Late last year I joined the Facebook group “Subtle Asian Traits”, started by a group of Asian Australian students from Melbourne. As a mixed raced person and like many other occasions in my life, I felt my imposter syndrome taking over.
Am I Asian enough to be in this group? I questioned myself. I was raised eating the food cooked and traditions celebrated by my Malaysian Chinese mother; I can “Asian squat” comfortably for hours; and I spent my childhood going to Chinese school. But at the same time my father is Anglo-Australian, I grew up in very white neighbourhoods, and I could easily pass as Hispanic by appearance.
Scrolling through the Subtle Asian Traits Facebook group, I often asked myself do I belong to this community? I understand most of the jokes and share some of the same experiences, but not all of them. I can relate to some of the stories, but others less so. Is it because I’m only half?
Scrolling through the Subtle Asian Traits Facebook group, I often asked myself do I belong to this community?
More recently, I stumbled across the “Subtle Halfie Traits” Facebook group. With Keanu Reeves (who technically isn’t half but we’ll claim him anyway) as the cover photo playing Guess Who? surrounded by the captions “guess my mix” and “yeah but I look Mexican”, I felt a true sense of belonging.
The Subtle Halfie Traits Facebook group, created shortly after SAT and now with over 18,000 members, is filled with posts about navigating life, culture and family as a “halfie” or mixed raced person. It’s inundated with requests for advice, support and a place where mixed raced voices are heard.
Posts from people who were made to feel ashamed of one side of their culture, but since growing older have learned to embrace both sides of their heritage. Stories about being mocked for not being able to speak their second language well enough, being white passing or not looking white enough, and experiences of being an undercover recipient of racism because their indistinct appearance makes them fly under the radar.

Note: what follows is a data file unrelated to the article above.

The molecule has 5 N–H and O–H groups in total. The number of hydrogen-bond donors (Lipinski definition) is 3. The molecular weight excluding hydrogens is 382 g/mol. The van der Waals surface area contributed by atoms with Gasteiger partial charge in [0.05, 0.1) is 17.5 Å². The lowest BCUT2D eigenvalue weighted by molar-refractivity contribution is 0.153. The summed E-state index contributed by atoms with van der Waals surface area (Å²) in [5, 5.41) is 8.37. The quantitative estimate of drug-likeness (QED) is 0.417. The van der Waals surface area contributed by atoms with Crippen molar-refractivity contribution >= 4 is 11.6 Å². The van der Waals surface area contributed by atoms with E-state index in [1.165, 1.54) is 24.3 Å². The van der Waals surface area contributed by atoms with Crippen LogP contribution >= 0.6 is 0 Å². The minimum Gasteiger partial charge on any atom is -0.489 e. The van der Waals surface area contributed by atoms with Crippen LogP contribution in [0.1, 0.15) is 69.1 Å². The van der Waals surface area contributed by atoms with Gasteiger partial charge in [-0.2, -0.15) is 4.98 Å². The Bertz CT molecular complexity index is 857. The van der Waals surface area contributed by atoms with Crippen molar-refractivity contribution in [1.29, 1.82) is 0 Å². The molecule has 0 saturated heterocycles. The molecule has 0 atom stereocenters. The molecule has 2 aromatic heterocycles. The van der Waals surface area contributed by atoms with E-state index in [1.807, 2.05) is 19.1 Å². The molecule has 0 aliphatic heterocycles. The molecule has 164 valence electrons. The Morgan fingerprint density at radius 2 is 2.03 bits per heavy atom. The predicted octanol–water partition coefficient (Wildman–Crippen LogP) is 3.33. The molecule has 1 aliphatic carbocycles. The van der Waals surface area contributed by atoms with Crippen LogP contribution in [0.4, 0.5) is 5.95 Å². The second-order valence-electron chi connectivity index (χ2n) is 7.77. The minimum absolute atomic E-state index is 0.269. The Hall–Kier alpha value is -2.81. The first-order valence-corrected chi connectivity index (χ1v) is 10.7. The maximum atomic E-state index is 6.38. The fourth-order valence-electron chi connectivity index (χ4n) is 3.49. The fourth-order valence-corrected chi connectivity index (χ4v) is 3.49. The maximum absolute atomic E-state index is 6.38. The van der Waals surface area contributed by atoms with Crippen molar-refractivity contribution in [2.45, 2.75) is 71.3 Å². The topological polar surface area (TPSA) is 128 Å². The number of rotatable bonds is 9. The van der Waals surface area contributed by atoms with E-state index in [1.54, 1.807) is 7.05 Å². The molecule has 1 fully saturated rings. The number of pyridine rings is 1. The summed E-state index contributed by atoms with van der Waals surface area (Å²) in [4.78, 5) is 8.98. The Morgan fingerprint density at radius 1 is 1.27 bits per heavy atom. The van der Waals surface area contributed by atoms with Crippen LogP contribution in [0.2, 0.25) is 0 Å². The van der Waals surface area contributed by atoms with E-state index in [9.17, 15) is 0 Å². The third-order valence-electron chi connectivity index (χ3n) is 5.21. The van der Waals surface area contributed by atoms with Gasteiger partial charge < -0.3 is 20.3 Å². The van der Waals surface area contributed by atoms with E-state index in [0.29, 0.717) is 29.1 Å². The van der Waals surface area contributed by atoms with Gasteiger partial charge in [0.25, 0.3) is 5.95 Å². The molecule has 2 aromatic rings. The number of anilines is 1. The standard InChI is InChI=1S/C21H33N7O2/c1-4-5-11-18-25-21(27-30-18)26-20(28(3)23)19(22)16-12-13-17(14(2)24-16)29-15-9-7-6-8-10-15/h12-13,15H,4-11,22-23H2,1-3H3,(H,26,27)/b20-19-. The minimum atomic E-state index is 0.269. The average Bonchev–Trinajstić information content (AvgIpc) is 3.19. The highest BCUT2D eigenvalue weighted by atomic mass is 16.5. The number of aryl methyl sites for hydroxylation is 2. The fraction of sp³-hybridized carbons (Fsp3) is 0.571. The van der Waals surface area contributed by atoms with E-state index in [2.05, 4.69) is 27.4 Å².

Then of course, there are the memes.
Validating my experience of growing up mixed raced in Australia, but also how I feel in every photo with my extended family in Malaysia, a photo of myself, second to the left, a slightly less evolved, but still cute in its own way Charmander. Never did I think I could relate a situation in my life more to a bunch of plush toys.
And this. If I had $5 every time someone asked about my ambiguous appearance, I’d have enough money to spend on travel, and less time looking for memes in a Facebook group to validate my identity.
The dreaded question that many mixed raced people experience. The question that riddles us with panic and has led to our existential identity crisis... “where are you from?”.
And when you spend 20 minutes trying to give a simplified answer and they reply with:
But it’s not only for the memes, the stories of navigating where you fit in, or the photos of Henry Golding and Naomi Osaka for that matter. There’s a strong sense of community and support.
Scroll through the page and you’ll see a number of posts encouraging mixed raced people to donate bone marrow and help others in our community who are looking for stem cell donors, as transplants require partial genetic match, which means patients of mixed raced ancestry have much lower chances of finding someone.
There are posts that show people embracing both sides of their culture, such as someone proudly displaying their wedding kimono that was made into a western style gown, the call for help to restore an old family photograph – which was successfully achieved thanks to the Photoshop skills of the group. There’s posts about the melting pot of cultures, the fusions of food (sushi pizza and durian crackers anyone?), and ‘halfies’ giving tips on how to take care of wavy hair.
For those who are white passing, there’s posts sharing the frustrations of being given a fork instead of chopsticks amidst their monoracial friends and family at a restaurant. There’s the complex you have when your last name doesn’t match your face, and the conversations eaves dropped into because others don’t realise you can speak another language.
After a lifetime of perplexity, confusion and just when I thought I had enough of the ever-changing Facebook algorithms and bizarre Wish advertisements, I found a reason to stay.
The shared understanding by the people in the Subtle Halfie Traits group made me realise that I don’t have to try and validate my identity or pick a side, that it is difficult navigating two cultures but at the same time it’s a wonderful experience, and that you can find a sense of belonging from a group of complete strangers who all share the same experience.
Carolyn Cage is a freelance writer. Follow her on Twitter at @carolynanncage.